More on Kosovo

The regions of the conservative blogosphere that I frequent have made much ado about the declaration of independence in Pristina Sunday. James at Postmodern Conservative, as I, supports the move; Daniel Larison of and Pat Buchanan, writing on the Chronicles blog, stand opposed.

I’ve made a case, weak as it be, in favor Kosovar secession previously. Having encountered in the combox of Larison’s blog refutations to my assertions from him and other readers, I thought that perhaps I might briefly, and not too deeply (I love Wikipedia, but will not bet the farm on it, so to speak.), brush up on my history of Kosovo.

In my first post, I expressed my sympathy for the Serbs, in and out of Kosovo, who look to Kosovo as a homeland. The history, however, of the Serbs, as with most modern nationalities/ethnic groups, far from indefinite, is quite traceable: Slavs (“true” Slavs and those indigenous peoples whom they encountered and with whom they intermarried) split into, roughly delineated, Eastern, Western, and Southern Slavs. Each, then, further split up, and further interbred, leading to our Russians, Czechs, Serbs, et cetera.

Long before the Slavic peoples descended upon the Balkans, Thracians, Illyrians (who, I must note, are considered to be the likely predecessors, linguistically and culturally, if not ethnically, as well, of the later-Islamicized Albanian people), and others (both Indo-European-speaking, as were the aforementioned peoples, and indigenous earlier Europeans) inhabited the area. Kosovo, then called Dardania, was home to the Illyrian Dardani.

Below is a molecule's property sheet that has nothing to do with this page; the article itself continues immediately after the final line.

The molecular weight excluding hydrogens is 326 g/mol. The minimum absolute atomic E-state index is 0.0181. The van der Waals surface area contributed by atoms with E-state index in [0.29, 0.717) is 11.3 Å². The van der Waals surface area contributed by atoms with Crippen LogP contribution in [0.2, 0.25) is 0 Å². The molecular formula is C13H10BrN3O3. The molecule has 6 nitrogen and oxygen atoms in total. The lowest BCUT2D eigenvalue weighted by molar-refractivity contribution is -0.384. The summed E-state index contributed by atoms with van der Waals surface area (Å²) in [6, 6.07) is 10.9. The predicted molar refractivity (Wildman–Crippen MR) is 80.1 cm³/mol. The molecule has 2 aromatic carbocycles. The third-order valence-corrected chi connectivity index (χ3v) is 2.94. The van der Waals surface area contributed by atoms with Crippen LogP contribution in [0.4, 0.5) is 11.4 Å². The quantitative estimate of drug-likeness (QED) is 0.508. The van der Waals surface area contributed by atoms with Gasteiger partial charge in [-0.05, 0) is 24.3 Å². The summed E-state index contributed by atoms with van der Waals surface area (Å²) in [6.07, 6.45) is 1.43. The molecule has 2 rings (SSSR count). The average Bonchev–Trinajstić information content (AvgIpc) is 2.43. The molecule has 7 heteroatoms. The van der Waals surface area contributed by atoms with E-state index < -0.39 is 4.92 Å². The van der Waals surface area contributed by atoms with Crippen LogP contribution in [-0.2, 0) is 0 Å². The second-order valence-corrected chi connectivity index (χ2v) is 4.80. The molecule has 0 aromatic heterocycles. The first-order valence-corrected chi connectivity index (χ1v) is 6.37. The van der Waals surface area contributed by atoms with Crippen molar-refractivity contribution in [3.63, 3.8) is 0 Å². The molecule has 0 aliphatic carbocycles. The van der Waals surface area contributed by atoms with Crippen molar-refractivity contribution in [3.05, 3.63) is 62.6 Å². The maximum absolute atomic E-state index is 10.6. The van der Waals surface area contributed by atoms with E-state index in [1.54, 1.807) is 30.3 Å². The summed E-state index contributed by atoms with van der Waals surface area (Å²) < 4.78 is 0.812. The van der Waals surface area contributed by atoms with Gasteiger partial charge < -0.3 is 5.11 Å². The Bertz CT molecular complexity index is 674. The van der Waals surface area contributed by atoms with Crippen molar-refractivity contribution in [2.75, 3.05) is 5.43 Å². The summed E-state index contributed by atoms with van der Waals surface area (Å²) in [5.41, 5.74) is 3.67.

In time, as Germanic barbarians routed the continent and Slavs finally migrated to the peninsula, present-day Kosovo became a center for preserving this culture and heritage. Only in the twelfth century, after Slavicized Bulgars and Byzantines had dominated the are, came the Serbian people to conquer Kosovo.

History is often more complex than the victors (in this case, the Serbs) make it out to be. The Serbian cultural concerns are not without merit; nor, perhaps, are the political fears of the Serbian minority within the newly established republic’s boundaries. However, ultimately, Kosovo, is an Illyrian — an Albanian — land, and, I believe, ought to be ruled as such.


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